Hollis W. Ewart

No. 13151 Hollis W. Ewart

Photograph of Hollis W Ewart. Contained in an album at the Dorchester Historical Society of about 150 photos kept by Nathaniel R. Perkins, MD, who examined thousands of men who were going into the war, 1914-1918. Given by Mrs N. R. Perkins in accordance with instructions from her late husband, Dr. Nathaniel P. Perkins of 1122 Adams St, Dorchester. Index catalog has entries for the individuals.

Hollis W Ewart 14 Huntoon St, Selected Oct 5, 1917, to Camp Devens F Co 301st infantry. July 4, 1918, ovreseas. 301st used as replacement ? Was placed 110 infantry; 28 Division

Hollis Watson Ewart.  Written by Camille Arbogast.

Hollis Watson Ewart was born on December 7, 1895, in Cambridge, Massachusetts. His parents, Samuel L. and Alice L. (King) Ewart, were from New Brunswick, Canada. They married in January 1889, in Woodstock, Carleton, New Brunswick. Hollis had four siblings: Elton born in 1891, Clarence in 1894, Laura in 1898, and Gertrude in 1903. In 1900, the family lived at 27 Bailey Street in Everett and Samuel was a laborer in a coke works.

By 1904, Samuel and Alice’s marriage had ended. Alice was listed as Samuel’s widow in the Boston directory, but on the census her marital status was reported as divorced. It appears Samuel returned to New Brunswick, where he died in 1930.

Alice and the children moved to Dorchester, living in 1904 at 1009 Washington Street in Lower Mills. By 1910, they resided at 19 Wesley Avenue. The next year they moved to 1132 Washington Street and then, in 1912, to 14 Huntoon Street, where they remained through the end of the First World War. By 1917, Hollis was working as a printer for Anchor Linotype Printing Company of 144 High Street in Boston, which advertised that it specialized in printing “school magazines” and “college papers.”

On his notecard for Hollis Ewart, Dr. Perkins noted that Hollis was drafted and inducted into the Army on October 5, 1917, and was sent to Camp Devens in Ayer, Massachusetts. He was assigned to Company F of the 301st Infantry. Before he departed for France, his sister-in-law Ellen (married to his brother Clarence) snapped a picture of him on the steps of 14 Huntoon Street; this is the photograph in the Perkins collection. On July 6, 1918, Private Hollis Ewart sailed for France on the RMS Cedric, leaving from New York City. According to Dr. Perkins’ notes, Hollis was eventually transferred to Company D, 110th Infantry, 28th Division. By the time he returned to the United States on October 28, 1919, he was a Private First Class and serving in the 285th Military Police Corps. He was discharged on November 1, 1919.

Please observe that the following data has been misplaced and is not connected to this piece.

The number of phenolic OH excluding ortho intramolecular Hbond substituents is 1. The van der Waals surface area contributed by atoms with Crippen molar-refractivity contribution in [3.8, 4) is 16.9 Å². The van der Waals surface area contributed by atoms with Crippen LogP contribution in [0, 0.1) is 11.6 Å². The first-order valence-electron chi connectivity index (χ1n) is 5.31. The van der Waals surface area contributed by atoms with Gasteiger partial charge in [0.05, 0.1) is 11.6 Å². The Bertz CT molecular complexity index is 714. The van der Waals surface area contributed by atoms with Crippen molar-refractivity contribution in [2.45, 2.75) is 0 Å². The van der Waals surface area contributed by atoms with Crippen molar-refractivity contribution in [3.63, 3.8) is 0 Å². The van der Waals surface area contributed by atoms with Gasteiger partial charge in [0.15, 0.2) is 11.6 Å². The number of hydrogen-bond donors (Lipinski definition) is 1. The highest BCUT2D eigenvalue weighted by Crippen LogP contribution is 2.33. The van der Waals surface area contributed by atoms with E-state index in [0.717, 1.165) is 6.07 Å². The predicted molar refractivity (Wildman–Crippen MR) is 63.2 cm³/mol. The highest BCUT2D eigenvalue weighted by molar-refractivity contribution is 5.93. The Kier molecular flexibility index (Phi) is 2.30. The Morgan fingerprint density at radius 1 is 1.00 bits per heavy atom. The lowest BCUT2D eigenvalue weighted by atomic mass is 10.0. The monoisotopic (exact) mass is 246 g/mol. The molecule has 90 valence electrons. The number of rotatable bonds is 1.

In 1920, he lived with his family at 300 Central Avenue in Milton. He returned to the printing industry, working as a pressman. In the early 1920s, he lived in Milton, but by 1925, he had returned to Dorchester, living at 86 Astoria Street in Mattapan and working as a printer at 6 Oakland Place. In 1926, he moved to 629 River Street where he remained through the end of the decade.

By 1930, his mother and sister Gertrude had moved to Weymouth. Hollis followed and by 1935 lived at 44 Wachusett Road in North Weymouth, lodging in the home of George and Mathilda Roulston. His mother died in 1938. During the Depression, Hollis was out of work for 17 weeks. By 1940, he was doing public emergency work, an outdoor laborer employed trimming trees. The next year he appeared in the Weymouth directory as a laundry worker. By 1942, he was employed by the Bethlehem Steel Company, at Fore River in Quincy and still boarded with the Roulstons. By the early 1950s, Hollis had moved to 51 Independence Avenue in Quincy and was a state employee.

On December 11, 1954, Hollis married Helen Margaret (Topf) Whitcher. Margaret was born in Hyde Park in 1910. She was a widow with two adult children, living in Dedham. Hollis and Helen were married in West Dover at the West Dover Church by the Reverend Walter R. Kraft. By the late 1960s, they lived at 63 Garfield Road in Dedham.

Hollis died on June 7, 1969, and was buried in Brookdale Cemetery in Dedham. He was survived by his wife, three siblings, two stepchildren, and five grandchildren.


Birth Record, Massachusetts Vital Records, 1840–1911. New England Historic Genealogical Society, Boston, Massachusetts; Ancestry.com

Family Tree; Ancestry.com

Federal Census 1900, 1910, 1920, 1940; Ancestry.com

World War I Selective Service System Draft Registration Cards, 1917-1918. Washington, D.C.: National Archives and Records Administration; Ancestry.com

Anchor Linotype advertisements: The Tech, November 23, 1925 <http://tech.mit.edu/V45/PDF/V45-N56.pdf>; A Handbook of American Private Schools, 1923, Books.google.com

Lists of Outgoing & Incoming Passengers, 1917-1938. Records of the Office of the Quartermaster General, 1774-1985, The National Archives at College Park, Maryland; Ancestry.com

Boston directory, various years; Ancestry.com

1921, 1923 Annual Town Reports of Milton, Archive.org

Selective Service Registration Cards, World War II: Fourth Registration. Records of the Selective Service System, National Archives and Records Administration; Ancestry.com

Marriage Record, Town and City Clerks of Massachusetts. Massachusetts Vital and Town Records; Ancestry.com

Deaths, Boston Globe, 9 June 1969: 34; Newspapers.com

Hollis Ewart, Findagrave.com



Posted on

April 3, 2022

Submit a Comment

Your email address will not be published.